MIPS: All Is Not As It Appears
The MACRA/MIPS program is complex enough without having to decide what is real and what is not. I recently wrote a post entitled “Fake News – MIPS Style” and in the past week I have come across additional examples of misleading information that only serves to muddy the waters. Sometimes it is not what is said but what is omitted that can be the problem. Here are a few items to be aware of in your quest to achieve a high MIPS score.
- MACRA (or MIPS) Certified Technology: There is no such thing. Sure, we have Certified Electronic Health Record Technology (CEHRT) but that has existed for years under the EHR Meaningful Use program. Some may think this is a clever marketing strategy but at best this is a spin. Don’t be fooled. When a vendor touts MACRA Certified EHR proceed with caution. There is simply no such animal as MIPS or MACRA certified technology.
- Selection of CQMs: The proper selection and submission method of Clinical Quality Measures is one of the most critical decisions to make in the reporting of MIPS data. There are four choices in the submission of CQMs: Qualified Clinical Data Registry (QCDR), Qualified Registry, EHR, or Claims. There is a vast difference your choice will make on the final MIPS score. If a business entity, consultant, or medical association is advocating one of these paths, due diligence is required to make sure what is best for them is also best for you.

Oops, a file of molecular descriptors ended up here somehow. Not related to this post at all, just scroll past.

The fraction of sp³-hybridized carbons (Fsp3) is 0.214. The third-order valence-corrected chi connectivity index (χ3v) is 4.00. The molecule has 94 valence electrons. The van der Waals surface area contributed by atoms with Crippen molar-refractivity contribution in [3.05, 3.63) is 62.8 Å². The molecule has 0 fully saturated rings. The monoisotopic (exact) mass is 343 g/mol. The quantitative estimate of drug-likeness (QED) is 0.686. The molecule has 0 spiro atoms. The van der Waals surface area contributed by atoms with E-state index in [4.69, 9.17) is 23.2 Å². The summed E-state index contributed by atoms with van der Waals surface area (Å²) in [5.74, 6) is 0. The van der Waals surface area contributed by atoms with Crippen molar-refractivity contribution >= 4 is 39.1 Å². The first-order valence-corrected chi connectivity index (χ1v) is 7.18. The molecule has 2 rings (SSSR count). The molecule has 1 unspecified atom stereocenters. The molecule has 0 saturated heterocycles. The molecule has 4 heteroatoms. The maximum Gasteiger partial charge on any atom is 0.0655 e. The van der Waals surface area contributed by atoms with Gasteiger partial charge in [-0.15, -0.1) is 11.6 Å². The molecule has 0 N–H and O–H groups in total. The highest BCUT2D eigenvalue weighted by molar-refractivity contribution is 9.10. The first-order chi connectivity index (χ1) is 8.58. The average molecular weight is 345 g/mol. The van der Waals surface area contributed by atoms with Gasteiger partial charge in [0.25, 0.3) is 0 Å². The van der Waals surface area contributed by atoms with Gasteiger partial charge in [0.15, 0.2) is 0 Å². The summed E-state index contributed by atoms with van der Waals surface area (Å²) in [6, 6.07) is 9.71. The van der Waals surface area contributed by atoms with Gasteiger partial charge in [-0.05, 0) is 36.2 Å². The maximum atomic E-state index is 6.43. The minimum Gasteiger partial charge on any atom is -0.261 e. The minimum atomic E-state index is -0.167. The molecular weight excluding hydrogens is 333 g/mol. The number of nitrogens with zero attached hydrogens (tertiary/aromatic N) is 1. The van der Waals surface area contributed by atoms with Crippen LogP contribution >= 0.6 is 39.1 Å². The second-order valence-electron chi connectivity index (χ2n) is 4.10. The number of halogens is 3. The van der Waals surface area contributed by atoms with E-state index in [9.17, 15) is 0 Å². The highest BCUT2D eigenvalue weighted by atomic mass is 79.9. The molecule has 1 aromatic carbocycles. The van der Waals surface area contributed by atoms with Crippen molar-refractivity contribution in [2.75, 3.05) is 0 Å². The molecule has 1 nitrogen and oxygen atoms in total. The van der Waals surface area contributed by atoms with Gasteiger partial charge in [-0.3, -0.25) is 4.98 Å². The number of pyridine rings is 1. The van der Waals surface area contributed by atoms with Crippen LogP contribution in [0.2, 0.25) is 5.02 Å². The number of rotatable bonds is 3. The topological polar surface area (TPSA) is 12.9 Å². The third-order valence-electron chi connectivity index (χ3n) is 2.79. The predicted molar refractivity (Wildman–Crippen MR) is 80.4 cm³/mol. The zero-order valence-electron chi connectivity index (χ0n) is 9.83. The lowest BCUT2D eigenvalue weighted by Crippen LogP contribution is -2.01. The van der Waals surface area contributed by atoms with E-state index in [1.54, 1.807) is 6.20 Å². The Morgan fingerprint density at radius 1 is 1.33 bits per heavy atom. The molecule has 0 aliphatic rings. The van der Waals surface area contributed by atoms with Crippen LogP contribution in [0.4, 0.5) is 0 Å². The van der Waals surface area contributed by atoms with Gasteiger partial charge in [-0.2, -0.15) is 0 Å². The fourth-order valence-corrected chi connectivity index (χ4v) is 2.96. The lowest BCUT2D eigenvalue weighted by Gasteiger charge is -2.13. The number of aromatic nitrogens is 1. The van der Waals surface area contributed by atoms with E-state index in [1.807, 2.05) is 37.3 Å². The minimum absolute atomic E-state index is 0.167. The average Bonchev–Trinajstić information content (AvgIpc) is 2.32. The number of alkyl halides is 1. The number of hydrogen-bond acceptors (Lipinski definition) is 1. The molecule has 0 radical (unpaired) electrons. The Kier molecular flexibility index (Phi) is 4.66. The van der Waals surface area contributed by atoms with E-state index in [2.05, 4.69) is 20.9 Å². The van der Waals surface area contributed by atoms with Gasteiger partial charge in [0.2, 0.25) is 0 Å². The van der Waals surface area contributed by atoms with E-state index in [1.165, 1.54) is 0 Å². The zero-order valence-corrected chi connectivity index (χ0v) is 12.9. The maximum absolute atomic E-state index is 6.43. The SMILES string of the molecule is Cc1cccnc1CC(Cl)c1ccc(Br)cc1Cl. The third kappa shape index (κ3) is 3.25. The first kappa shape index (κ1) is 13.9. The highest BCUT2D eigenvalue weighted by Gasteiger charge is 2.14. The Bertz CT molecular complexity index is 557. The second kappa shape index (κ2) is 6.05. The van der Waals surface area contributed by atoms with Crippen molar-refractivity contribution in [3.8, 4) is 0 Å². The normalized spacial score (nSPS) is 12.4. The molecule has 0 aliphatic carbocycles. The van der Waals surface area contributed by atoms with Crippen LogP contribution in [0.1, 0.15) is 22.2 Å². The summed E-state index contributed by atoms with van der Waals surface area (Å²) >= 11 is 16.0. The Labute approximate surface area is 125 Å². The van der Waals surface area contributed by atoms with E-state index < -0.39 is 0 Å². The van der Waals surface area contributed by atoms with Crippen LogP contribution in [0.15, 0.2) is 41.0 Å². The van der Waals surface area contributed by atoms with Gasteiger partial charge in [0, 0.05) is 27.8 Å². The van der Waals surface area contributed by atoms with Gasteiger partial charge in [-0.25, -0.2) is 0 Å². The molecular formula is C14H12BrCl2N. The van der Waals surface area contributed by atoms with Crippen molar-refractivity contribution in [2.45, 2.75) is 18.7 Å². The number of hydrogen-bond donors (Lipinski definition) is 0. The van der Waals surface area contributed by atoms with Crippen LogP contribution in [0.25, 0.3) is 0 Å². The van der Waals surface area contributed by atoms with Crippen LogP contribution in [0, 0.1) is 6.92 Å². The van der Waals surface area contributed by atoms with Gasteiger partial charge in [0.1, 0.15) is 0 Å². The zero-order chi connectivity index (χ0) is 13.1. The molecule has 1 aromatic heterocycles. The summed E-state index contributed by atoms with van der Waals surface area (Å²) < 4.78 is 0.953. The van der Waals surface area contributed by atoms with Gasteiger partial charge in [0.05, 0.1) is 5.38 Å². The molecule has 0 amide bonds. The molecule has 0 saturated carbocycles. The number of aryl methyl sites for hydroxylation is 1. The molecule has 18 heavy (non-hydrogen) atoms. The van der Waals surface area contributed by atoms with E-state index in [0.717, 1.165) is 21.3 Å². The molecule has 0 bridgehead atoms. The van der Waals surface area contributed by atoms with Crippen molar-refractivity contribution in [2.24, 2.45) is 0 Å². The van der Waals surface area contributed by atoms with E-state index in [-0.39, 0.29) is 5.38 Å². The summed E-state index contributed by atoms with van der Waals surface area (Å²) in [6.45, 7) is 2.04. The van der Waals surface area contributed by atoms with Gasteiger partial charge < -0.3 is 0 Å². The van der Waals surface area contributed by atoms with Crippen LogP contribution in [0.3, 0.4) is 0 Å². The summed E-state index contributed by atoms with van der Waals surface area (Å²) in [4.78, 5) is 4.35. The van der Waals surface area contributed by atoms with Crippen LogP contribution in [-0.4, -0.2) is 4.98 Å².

- Group vs. Individual Analysis: The decision to report MIPS data to CMS as either an Individual or as a Group can have an immense effect on the final MIPS score. The only way to accurately decide which option is best to choose is through data analysis and reviewing “what if” scenarios. When the decision is made to choose one option over the other, make sure it is based on a true analysis of the underlying data. Most of consulting groups simply do not have the expertise or technology to do this.
The bottom line? The MACRA/MIPS program is much more complex than the Meaningful Use program and the stakes are much higher. Let the buyer beware.
This article was originally published on MIPS Consulting Blog and is republished here with permission.